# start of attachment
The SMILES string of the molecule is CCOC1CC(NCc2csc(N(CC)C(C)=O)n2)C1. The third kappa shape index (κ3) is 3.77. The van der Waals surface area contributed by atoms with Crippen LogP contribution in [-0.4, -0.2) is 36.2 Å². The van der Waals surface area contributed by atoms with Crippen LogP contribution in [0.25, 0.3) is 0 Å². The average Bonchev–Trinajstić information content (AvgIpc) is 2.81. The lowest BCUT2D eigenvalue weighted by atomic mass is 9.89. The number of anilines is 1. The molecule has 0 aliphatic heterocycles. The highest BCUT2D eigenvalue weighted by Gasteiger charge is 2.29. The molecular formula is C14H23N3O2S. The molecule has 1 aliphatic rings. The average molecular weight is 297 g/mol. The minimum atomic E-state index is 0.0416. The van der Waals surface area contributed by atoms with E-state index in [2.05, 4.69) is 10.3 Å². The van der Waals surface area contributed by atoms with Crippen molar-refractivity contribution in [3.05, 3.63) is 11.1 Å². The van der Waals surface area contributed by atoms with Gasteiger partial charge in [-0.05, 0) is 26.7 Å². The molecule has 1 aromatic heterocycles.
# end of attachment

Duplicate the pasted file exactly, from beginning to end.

The SMILES string of the molecule is CCOC1CC(NCc2csc(N(CC)C(C)=O)n2)C1. The third kappa shape index (κ3) is 3.77. The van der Waals surface area contributed by atoms with Crippen LogP contribution in [-0.4, -0.2) is 36.2 Å². The van der Waals surface area contributed by atoms with Crippen LogP contribution in [0.25, 0.3) is 0 Å². The average Bonchev–Trinajstić information content (AvgIpc) is 2.81. The lowest BCUT2D eigenvalue weighted by atomic mass is 9.89. The number of anilines is 1. The molecule has 0 aliphatic heterocycles. The highest BCUT2D eigenvalue weighted by Gasteiger charge is 2.29. The molecular formula is C14H23N3O2S. The molecule has 1 aliphatic rings. The average molecular weight is 297 g/mol. The minimum atomic E-state index is 0.0416. The van der Waals surface area contributed by atoms with E-state index in [2.05, 4.69) is 10.3 Å². The van der Waals surface area contributed by atoms with Crippen molar-refractivity contribution in [3.05, 3.63) is 11.1 Å². The van der Waals surface area contributed by atoms with Gasteiger partial charge in [-0.05, 0) is 26.7 Å². The molecule has 1 aromatic heterocycles.